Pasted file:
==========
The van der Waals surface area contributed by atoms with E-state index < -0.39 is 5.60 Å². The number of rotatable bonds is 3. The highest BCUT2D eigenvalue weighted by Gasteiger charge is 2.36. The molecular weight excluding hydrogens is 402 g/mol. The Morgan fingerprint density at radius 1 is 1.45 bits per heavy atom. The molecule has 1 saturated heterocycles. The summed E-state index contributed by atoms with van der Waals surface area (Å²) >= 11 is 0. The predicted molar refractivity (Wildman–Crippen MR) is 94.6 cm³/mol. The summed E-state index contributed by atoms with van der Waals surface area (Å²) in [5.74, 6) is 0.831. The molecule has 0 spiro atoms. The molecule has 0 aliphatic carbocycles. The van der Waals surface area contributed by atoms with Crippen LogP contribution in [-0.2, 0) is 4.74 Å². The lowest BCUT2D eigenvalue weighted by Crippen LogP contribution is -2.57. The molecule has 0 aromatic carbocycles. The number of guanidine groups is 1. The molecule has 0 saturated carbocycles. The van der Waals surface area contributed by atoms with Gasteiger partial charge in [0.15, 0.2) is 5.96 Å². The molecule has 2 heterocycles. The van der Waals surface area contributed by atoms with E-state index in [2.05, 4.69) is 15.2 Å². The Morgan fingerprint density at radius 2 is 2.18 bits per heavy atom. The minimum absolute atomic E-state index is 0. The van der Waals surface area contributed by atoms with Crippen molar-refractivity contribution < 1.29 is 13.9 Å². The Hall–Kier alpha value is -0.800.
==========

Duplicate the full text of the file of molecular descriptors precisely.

The van der Waals surface area contributed by atoms with E-state index < -0.39 is 5.60 Å². The number of rotatable bonds is 3. The highest BCUT2D eigenvalue weighted by Gasteiger charge is 2.36. The molecular weight excluding hydrogens is 402 g/mol. The Morgan fingerprint density at radius 1 is 1.45 bits per heavy atom. The molecule has 1 saturated heterocycles. The summed E-state index contributed by atoms with van der Waals surface area (Å²) >= 11 is 0. The predicted molar refractivity (Wildman–Crippen MR) is 94.6 cm³/mol. The summed E-state index contributed by atoms with van der Waals surface area (Å²) in [5.74, 6) is 0.831. The molecule has 0 spiro atoms. The molecule has 0 aliphatic carbocycles. The van der Waals surface area contributed by atoms with Crippen LogP contribution in [-0.2, 0) is 4.74 Å². The lowest BCUT2D eigenvalue weighted by Crippen LogP contribution is -2.57. The molecule has 0 aromatic carbocycles. The number of guanidine groups is 1. The molecule has 0 saturated carbocycles. The van der Waals surface area contributed by atoms with Gasteiger partial charge in [0.15, 0.2) is 5.96 Å². The molecule has 2 heterocycles. The van der Waals surface area contributed by atoms with E-state index in [2.05, 4.69) is 15.2 Å². The Morgan fingerprint density at radius 2 is 2.18 bits per heavy atom. The minimum absolute atomic E-state index is 0. The van der Waals surface area contributed by atoms with Crippen molar-refractivity contribution < 1.29 is 13.9 Å². The Hall–Kier alpha value is -0.800.